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FHA Commissioner Stevens to Step Down

NationalMortgageProfessional.com
Mar 10, 2011

David H. Stevens, has decided to step down from his role with the U.S. Department of Housing & Urban Development (HUD) as Assistant Secretary of Housing and Federal Hosuing Administration (FHA) Commissioner in mid-April. "This was a difficult decision and not made lightly," said Stevens in a stetment to the media. A former mortgage banker, the 54-year-old Stevens is expected to return to the private sector, and is one of just a few Obama Administration appointees with a background in the private sector. "David Stevens' resignation from HUD comes as a surprise. Dave has worked tirelessly to prevent a taxpayer bailout of FHA, while still providing low downpayments to lower income borrowers, sometimes with less than perfect credit," said John Councilman of Fallston, Md.-based AMC Mortgage Corporation and FHA Committee Chair with the National Association of Mortgage Brokers (NAMB). "That is a stellar achievement unmatched by anyone in the industry. It is a bit frightening to see Dave leave until the housing market stabilizes. Anyone who steps into his shoes has big shoes to fill." A graduate of the University of Colorado, Boulder, Stevens has a strong background in housing, including experience in finance, construction, sales, mortgage acquisition and investment, and regulatory oversight. He began his journey to HUD at the dining room table, where he listened to stories about the creation of FHA and other efforts to stabilize the housing market from his father, who started as a runner on Wall Street during the depression. The dining room table soon became the board room as Stevens started his professional career with a 16-year tenure at the World Savings Bank. He later held positions as senior vice president of single-family business at Freddie Mac, and then executive vice president, national wholesale manager at Wells Fargo. "Assuming this position and the challenges addressed since I took office have been the most intense and significant in my career," said Stevens. "It has been my honor to serve President Obama, Secretary Donovan, and the entire Administration. I am extremely proud of everything we accomplished to put the FHA back on stable footing." "David provided great leadership during the dark days of the mortgage industry and he identified the urgent needs of FHA that needed to be addressed right away, such as technology, proper staffing, budget among many other things," said Tommy A. Duncan, CMT, executive vice president of Quality Mortgage Services. "David helped modernized FHA for today’s mortgage industry and streamlined the FHA by getting out of the correspondent approval business and pushed that responsibility down to the sponsors resulting in saving FHA millions of dollars. I personally wish him the best, and I am excited to see where he lands." Prior to his nomination and confirmation as FHA Commissioner, Stevens was president and chief operating officer of Long and Foster Companies, which include Long and Foster Real Estate and its affiliated businesses, including mortgage, title insurance and home service connections. "My decision to leave this very public role is based on several personal considerations," said Stevens. "While I believe it is time for 'fresh legs,' I stand ready to assist Secretary [Shaun] Donovan during the transition to ensure FHA continues to serve its mission in a safe and sound manner." Stevens reached out to National Mortgage Professional Magazine in early 2010 in response to an article written, "A Walking Contradiction? FHA's Stevens Foreshadows RESPA Reform Confusion for Consumers," to clarify his position on Real Estate Settlement Procedures Act (RESPA) reform prior to his position with HUD. He contacted the publication directly, resulting in the story, "FHA Commissioner Stevens Clears the Air," where Stevens detailed changes to the RESPA rule and stressed the role of the mortgage broker in the stabilization of the housing market.  "David was a welcome leader at FHA because he understood the mortgage industry and the potential FHA role," said Lisa Schreiber, executive vice president of wholesale lending at TMS Funding. "His changes relating to lenders being responsible for broker originations, as well as increased lender requirements were smart as they recognized highest and best use of the current relationships. He will be missed as the FHA needs a leader that will continue to address risk while modernizing the process." "Brokers will always remember Dave as the man who rid them of being required to have audited financial statements to participate in the FHA program," said Councilman. "He won't be soon forgotten."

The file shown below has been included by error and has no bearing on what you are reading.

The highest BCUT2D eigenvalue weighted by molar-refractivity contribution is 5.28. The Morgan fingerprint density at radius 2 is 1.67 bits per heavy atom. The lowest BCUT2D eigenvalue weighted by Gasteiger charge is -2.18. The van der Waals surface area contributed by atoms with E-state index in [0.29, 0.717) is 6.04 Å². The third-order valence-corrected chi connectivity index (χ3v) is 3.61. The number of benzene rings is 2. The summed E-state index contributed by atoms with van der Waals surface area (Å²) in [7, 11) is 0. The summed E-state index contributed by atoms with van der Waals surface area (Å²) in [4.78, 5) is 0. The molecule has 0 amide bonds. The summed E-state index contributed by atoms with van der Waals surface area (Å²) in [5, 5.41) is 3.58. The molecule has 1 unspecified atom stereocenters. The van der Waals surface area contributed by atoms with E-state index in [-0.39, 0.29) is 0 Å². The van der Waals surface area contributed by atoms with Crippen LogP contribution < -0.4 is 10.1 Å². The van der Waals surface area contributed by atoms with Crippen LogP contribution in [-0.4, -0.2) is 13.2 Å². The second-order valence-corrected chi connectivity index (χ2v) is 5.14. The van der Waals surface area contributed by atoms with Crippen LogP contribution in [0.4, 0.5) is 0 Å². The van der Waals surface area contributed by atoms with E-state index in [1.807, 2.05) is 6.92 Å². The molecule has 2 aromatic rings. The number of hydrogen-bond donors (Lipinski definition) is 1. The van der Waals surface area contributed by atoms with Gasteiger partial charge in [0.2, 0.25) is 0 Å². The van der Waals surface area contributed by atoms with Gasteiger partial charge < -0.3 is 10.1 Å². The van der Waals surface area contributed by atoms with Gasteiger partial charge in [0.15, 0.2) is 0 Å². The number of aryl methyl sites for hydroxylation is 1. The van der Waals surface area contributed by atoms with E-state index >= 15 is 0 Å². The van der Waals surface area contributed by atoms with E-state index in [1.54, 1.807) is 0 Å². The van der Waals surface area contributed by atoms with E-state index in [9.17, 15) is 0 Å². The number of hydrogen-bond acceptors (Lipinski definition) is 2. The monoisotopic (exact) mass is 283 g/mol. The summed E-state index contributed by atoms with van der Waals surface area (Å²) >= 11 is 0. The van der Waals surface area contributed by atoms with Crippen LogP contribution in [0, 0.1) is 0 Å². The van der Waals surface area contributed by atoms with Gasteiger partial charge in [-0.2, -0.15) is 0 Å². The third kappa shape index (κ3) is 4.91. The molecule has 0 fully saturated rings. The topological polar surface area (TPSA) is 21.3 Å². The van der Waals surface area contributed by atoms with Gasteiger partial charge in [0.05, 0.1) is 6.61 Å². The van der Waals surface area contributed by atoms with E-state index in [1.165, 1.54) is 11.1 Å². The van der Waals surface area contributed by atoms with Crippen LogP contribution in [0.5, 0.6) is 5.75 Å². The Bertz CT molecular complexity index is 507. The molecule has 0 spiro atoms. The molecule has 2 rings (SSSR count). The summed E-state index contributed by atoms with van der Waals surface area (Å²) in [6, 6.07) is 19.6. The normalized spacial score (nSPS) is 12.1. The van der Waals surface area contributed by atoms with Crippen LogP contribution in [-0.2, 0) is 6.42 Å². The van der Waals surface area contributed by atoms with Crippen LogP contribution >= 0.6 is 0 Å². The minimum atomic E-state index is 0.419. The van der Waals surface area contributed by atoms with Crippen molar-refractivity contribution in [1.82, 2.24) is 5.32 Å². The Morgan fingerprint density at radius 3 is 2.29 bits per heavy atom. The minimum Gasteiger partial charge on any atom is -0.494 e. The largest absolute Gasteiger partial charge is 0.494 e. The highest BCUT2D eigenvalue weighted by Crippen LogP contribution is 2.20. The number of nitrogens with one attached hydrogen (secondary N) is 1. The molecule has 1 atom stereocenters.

Published
Mar 10, 2011
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